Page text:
Orion is back in the night sky. I sure enjoy seeing him. I talk with him a lot.

Some of us have snow, many of us have cold, almost seasonal, temps. Some of you may have had a hurricane or two. It is November after all. I’m still fairly optimistic we’ll warm up again here in Minnesota. After all, I haven’t got the snow fence up, the corn out, or any fall tillage done. It *has* to warm up! Well, it would sure be *nice* if it would warm up. Yes, I’m pushing my luck on that one.

Corn crop is still out there. Feeding and hiding all the deer from the hunters.  I did hear the neighbors were hoping to get over here this week for their corn. And we didn’t have any severe weather as predicted the other day. Whew. Got a little rain, but really not enough to hurt anything.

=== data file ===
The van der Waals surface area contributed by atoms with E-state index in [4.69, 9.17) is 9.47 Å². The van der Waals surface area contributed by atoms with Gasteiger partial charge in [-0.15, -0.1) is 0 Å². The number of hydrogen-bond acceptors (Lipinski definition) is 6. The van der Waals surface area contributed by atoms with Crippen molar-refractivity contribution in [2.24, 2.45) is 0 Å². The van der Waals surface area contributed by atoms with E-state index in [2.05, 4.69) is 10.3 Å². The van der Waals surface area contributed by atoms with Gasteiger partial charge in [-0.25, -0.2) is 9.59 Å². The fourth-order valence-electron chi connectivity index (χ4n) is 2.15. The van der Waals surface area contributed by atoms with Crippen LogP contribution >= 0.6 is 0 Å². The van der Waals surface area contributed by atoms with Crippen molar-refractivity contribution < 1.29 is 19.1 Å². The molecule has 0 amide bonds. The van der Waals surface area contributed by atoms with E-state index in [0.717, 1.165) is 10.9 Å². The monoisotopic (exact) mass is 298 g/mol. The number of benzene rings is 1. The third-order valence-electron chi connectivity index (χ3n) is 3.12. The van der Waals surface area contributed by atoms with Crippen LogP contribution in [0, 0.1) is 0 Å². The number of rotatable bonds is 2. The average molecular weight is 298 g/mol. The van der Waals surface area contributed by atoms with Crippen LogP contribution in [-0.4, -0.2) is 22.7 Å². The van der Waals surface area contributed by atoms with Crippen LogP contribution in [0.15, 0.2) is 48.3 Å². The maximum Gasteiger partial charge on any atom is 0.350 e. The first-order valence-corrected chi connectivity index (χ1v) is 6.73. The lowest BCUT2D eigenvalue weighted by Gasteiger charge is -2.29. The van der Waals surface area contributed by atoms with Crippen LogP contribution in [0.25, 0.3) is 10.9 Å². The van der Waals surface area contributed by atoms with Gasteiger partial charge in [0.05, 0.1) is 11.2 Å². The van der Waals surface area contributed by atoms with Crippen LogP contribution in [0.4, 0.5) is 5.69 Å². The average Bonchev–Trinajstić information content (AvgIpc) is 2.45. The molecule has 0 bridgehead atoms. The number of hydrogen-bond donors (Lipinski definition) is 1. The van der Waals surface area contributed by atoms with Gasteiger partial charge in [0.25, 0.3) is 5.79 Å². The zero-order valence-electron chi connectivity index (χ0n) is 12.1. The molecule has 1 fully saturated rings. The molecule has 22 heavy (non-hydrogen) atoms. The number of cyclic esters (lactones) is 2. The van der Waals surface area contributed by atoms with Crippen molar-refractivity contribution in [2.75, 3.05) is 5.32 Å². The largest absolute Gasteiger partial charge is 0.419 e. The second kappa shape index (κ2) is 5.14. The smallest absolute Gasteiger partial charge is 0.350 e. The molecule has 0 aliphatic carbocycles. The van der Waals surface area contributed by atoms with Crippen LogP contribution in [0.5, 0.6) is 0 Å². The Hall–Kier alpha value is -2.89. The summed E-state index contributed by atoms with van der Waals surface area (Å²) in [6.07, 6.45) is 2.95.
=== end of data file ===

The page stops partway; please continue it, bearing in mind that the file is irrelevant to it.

Last year the corn was taken out on November 9th. Most years it’s mid-November. So, we’re still on target. Many years it’s the weekend of Thanksgiving that Kelly and I are putting the snow fence up. Usually we can find a nice weekend with calm winds and temps in the 40’s to do it. Only once have I actually had to kneel in the snow to do it. A few times I’ve been colder than others. I remain optimistic.